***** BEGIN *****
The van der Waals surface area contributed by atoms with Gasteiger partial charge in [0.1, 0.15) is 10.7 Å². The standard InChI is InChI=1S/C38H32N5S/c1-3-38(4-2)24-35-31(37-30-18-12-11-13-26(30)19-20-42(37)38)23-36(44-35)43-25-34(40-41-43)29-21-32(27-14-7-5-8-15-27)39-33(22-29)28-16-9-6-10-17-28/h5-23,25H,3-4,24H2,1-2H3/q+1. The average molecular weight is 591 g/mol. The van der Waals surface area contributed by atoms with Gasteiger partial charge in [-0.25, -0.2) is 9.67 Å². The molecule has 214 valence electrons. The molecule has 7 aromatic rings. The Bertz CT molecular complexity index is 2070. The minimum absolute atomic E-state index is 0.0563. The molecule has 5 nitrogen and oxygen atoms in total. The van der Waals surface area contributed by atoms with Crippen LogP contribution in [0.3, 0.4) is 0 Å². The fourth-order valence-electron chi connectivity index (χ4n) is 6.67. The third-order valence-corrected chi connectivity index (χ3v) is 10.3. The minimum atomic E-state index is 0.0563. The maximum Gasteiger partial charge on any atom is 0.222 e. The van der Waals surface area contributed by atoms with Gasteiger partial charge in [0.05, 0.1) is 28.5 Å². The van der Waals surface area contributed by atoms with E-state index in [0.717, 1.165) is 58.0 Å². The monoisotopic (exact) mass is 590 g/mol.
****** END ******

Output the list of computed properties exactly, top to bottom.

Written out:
The van der Waals surface area contributed by atoms with Gasteiger partial charge in [0.1, 0.15) is 10.7 Å². The standard InChI is InChI=1S/C38H32N5S/c1-3-38(4-2)24-35-31(37-30-18-12-11-13-26(30)19-20-42(37)38)23-36(44-35)43-25-34(40-41-43)29-21-32(27-14-7-5-8-15-27)39-33(22-29)28-16-9-6-10-17-28/h5-23,25H,3-4,24H2,1-2H3/q+1. The average molecular weight is 591 g/mol. The van der Waals surface area contributed by atoms with Gasteiger partial charge in [-0.25, -0.2) is 9.67 Å². The molecule has 214 valence electrons. The molecule has 7 aromatic rings. The Bertz CT molecular complexity index is 2070. The minimum absolute atomic E-state index is 0.0563. The molecule has 5 nitrogen and oxygen atoms in total. The van der Waals surface area contributed by atoms with Crippen LogP contribution in [0.3, 0.4) is 0 Å². The fourth-order valence-electron chi connectivity index (χ4n) is 6.67. The third-order valence-corrected chi connectivity index (χ3v) is 10.3. The minimum atomic E-state index is 0.0563. The maximum Gasteiger partial charge on any atom is 0.222 e. The van der Waals surface area contributed by atoms with Gasteiger partial charge in [0.05, 0.1) is 28.5 Å². The van der Waals surface area contributed by atoms with E-state index in [0.717, 1.165) is 58.0 Å². The monoisotopic (exact) mass is 590 g/mol.